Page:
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Relationships Quick Answers

 

 

How can parents in domestic violence situations prepare for divorce and custody decisions?


Getting an attorney

Many abused women fear losing custody of their children to their abusive husbands. If any aspect of the custody arrangement or visitation is being disputed, get an attorney!
 

Be sure to ask about attorneys who offer their services at a reduced fee or on a no-charge (pro bono) basis. You can also check with your local legal services office or the State Bar Association to see if you qualify for reduced-fee representation. Sometimes they give preference to victims of domestic violence.
 

Representing yourself

If custody arrangements and visitation are being disputed and you cannot afford an attorney, you can represent yourself in court. Seek out expert advice from local domestic violence programs, law school legal clinics, and the State Bar Association. To reduce the costs of representing yourself, ask the court to waive fees you are unable to pay. Only represent yourself if you have no way of getting an attorney.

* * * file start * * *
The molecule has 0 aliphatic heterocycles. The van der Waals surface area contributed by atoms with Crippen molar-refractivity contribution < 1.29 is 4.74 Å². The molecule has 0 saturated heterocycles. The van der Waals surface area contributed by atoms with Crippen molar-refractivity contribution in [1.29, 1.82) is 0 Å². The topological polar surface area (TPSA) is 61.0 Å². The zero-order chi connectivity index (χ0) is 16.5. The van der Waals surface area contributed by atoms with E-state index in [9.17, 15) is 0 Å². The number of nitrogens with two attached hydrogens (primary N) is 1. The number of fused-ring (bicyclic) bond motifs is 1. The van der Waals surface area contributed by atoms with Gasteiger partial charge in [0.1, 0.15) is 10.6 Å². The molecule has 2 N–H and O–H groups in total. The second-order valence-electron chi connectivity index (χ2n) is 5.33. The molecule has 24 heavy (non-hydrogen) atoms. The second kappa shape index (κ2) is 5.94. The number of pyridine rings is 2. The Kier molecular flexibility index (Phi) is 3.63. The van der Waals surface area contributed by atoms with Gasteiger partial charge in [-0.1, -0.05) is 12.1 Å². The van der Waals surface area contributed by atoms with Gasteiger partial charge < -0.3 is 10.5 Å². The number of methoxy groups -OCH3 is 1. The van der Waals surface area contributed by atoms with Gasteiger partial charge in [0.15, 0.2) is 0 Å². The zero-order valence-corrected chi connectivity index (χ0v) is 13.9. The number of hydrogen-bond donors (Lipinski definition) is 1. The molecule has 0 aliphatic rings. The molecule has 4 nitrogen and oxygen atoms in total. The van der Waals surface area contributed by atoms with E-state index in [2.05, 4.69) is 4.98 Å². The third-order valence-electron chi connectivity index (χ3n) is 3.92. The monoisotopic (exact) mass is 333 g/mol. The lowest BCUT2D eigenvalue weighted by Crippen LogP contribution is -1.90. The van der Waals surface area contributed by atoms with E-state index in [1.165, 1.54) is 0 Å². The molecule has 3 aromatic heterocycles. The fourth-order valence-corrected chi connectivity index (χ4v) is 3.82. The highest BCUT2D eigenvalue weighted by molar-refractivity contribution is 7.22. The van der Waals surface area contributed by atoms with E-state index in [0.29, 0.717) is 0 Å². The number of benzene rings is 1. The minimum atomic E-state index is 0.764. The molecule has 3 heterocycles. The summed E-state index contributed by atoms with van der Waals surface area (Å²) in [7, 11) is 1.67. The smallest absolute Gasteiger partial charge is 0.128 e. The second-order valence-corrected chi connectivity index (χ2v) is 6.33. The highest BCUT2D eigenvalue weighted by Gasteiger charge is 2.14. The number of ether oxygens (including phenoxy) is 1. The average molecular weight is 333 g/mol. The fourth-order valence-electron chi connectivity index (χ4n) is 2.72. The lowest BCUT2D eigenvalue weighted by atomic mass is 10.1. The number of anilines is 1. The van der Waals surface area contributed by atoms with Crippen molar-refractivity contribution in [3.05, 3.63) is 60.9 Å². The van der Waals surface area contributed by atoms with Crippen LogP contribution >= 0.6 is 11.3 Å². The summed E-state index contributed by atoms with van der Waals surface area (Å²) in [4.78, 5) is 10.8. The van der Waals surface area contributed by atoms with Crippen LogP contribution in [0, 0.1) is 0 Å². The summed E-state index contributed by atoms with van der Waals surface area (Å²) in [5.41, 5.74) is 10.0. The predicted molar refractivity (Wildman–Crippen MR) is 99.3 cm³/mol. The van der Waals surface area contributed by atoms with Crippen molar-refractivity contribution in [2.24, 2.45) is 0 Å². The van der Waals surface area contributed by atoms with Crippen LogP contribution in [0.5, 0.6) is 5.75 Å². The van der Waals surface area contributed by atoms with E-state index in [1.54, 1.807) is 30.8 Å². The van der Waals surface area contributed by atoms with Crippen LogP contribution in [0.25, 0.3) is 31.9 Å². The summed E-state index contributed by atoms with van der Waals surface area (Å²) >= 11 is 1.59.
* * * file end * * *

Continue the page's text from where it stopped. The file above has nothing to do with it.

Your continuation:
Protecting yourself

Whether or not you are representing yourself in court, you should keep copies and records of the following:
 

  • Written records of all interactions with the abuser, including exact times and dates children are picked up and returned, dates and amounts of child support, and any violations of court orders of protection
  • Documentation of abuse, including police reports, medical records, photographs, and claims for crime victim compensation
  • Certified copy of marriage certificate
  • Rent receipts, bank statements, utility bills, credit card records, children's report cards


These documents may be necessary when going to court over custody arrangements or visitation. You may also need them if there are future incidents of abuse or motions to modify custody or child support.

 

 


Ann Huey, Graduate Student, Human Development and Family Studies, University of Missouri-Columbia

Jennifer Hardesty, Postdoctoral Fellow, School of Nursing, Johns Hopkins University

Kim Leon, Former State Extension Specialist, Human Development and Family Studies, University of Missouri-Columbia

 

 

 

 

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Last update: Wednesday, August 20, 2008

 

 

 


 
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